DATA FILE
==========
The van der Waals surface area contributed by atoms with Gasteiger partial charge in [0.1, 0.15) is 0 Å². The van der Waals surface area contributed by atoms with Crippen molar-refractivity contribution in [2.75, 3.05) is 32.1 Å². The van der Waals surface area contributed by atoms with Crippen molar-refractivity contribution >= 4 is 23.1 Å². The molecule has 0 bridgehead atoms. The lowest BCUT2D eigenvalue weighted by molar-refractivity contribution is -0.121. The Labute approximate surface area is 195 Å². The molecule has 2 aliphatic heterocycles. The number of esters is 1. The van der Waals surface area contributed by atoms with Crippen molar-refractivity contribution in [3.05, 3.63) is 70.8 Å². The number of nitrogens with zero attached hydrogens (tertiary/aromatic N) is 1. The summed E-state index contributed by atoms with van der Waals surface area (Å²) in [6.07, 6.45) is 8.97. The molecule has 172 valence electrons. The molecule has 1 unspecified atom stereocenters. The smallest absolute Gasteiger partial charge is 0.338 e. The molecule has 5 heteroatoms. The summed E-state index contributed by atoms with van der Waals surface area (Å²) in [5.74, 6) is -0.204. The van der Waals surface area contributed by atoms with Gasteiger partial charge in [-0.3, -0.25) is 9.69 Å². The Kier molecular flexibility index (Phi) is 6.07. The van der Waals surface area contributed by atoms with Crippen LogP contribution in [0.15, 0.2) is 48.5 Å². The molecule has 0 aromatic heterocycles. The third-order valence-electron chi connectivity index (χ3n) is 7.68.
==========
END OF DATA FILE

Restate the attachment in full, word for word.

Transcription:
The van der Waals surface area contributed by atoms with Gasteiger partial charge in [0.1, 0.15) is 0 Å². The van der Waals surface area contributed by atoms with Crippen molar-refractivity contribution in [2.75, 3.05) is 32.1 Å². The van der Waals surface area contributed by atoms with Crippen molar-refractivity contribution >= 4 is 23.1 Å². The molecule has 0 bridgehead atoms. The lowest BCUT2D eigenvalue weighted by molar-refractivity contribution is -0.121. The Labute approximate surface area is 195 Å². The molecule has 2 aliphatic heterocycles. The number of esters is 1. The van der Waals surface area contributed by atoms with Crippen molar-refractivity contribution in [3.05, 3.63) is 70.8 Å². The number of nitrogens with zero attached hydrogens (tertiary/aromatic N) is 1. The summed E-state index contributed by atoms with van der Waals surface area (Å²) in [6.07, 6.45) is 8.97. The molecule has 172 valence electrons. The molecule has 1 unspecified atom stereocenters. The smallest absolute Gasteiger partial charge is 0.338 e. The molecule has 5 heteroatoms. The summed E-state index contributed by atoms with van der Waals surface area (Å²) in [5.74, 6) is -0.204. The van der Waals surface area contributed by atoms with Gasteiger partial charge in [-0.3, -0.25) is 9.69 Å². The Kier molecular flexibility index (Phi) is 6.07. The van der Waals surface area contributed by atoms with Crippen LogP contribution in [0.15, 0.2) is 48.5 Å². The molecule has 0 aromatic heterocycles. The third-order valence-electron chi connectivity index (χ3n) is 7.68.